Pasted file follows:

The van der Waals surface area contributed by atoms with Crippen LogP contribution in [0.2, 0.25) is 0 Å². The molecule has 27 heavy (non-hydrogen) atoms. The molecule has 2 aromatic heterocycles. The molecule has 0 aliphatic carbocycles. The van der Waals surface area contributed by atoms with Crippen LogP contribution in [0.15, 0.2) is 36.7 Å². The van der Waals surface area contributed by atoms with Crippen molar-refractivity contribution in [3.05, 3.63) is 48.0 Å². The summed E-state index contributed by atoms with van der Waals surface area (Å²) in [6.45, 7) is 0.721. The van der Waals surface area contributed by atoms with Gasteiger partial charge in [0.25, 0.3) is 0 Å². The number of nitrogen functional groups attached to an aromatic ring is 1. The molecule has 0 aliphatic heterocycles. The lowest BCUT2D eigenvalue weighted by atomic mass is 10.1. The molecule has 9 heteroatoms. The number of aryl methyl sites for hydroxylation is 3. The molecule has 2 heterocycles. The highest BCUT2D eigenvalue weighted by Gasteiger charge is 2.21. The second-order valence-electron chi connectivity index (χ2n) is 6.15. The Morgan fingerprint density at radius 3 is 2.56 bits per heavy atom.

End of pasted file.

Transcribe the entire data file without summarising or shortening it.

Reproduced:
The van der Waals surface area contributed by atoms with Crippen LogP contribution in [0.2, 0.25) is 0 Å². The molecule has 27 heavy (non-hydrogen) atoms. The molecule has 2 aromatic heterocycles. The molecule has 0 aliphatic carbocycles. The van der Waals surface area contributed by atoms with Crippen LogP contribution in [0.15, 0.2) is 36.7 Å². The van der Waals surface area contributed by atoms with Crippen molar-refractivity contribution in [3.05, 3.63) is 48.0 Å². The summed E-state index contributed by atoms with van der Waals surface area (Å²) in [6.45, 7) is 0.721. The van der Waals surface area contributed by atoms with Gasteiger partial charge in [0.25, 0.3) is 0 Å². The number of nitrogen functional groups attached to an aromatic ring is 1. The molecule has 0 aliphatic heterocycles. The lowest BCUT2D eigenvalue weighted by atomic mass is 10.1. The molecule has 9 heteroatoms. The number of aryl methyl sites for hydroxylation is 3. The molecule has 2 heterocycles. The highest BCUT2D eigenvalue weighted by Gasteiger charge is 2.21. The second-order valence-electron chi connectivity index (χ2n) is 6.15. The Morgan fingerprint density at radius 3 is 2.56 bits per heavy atom.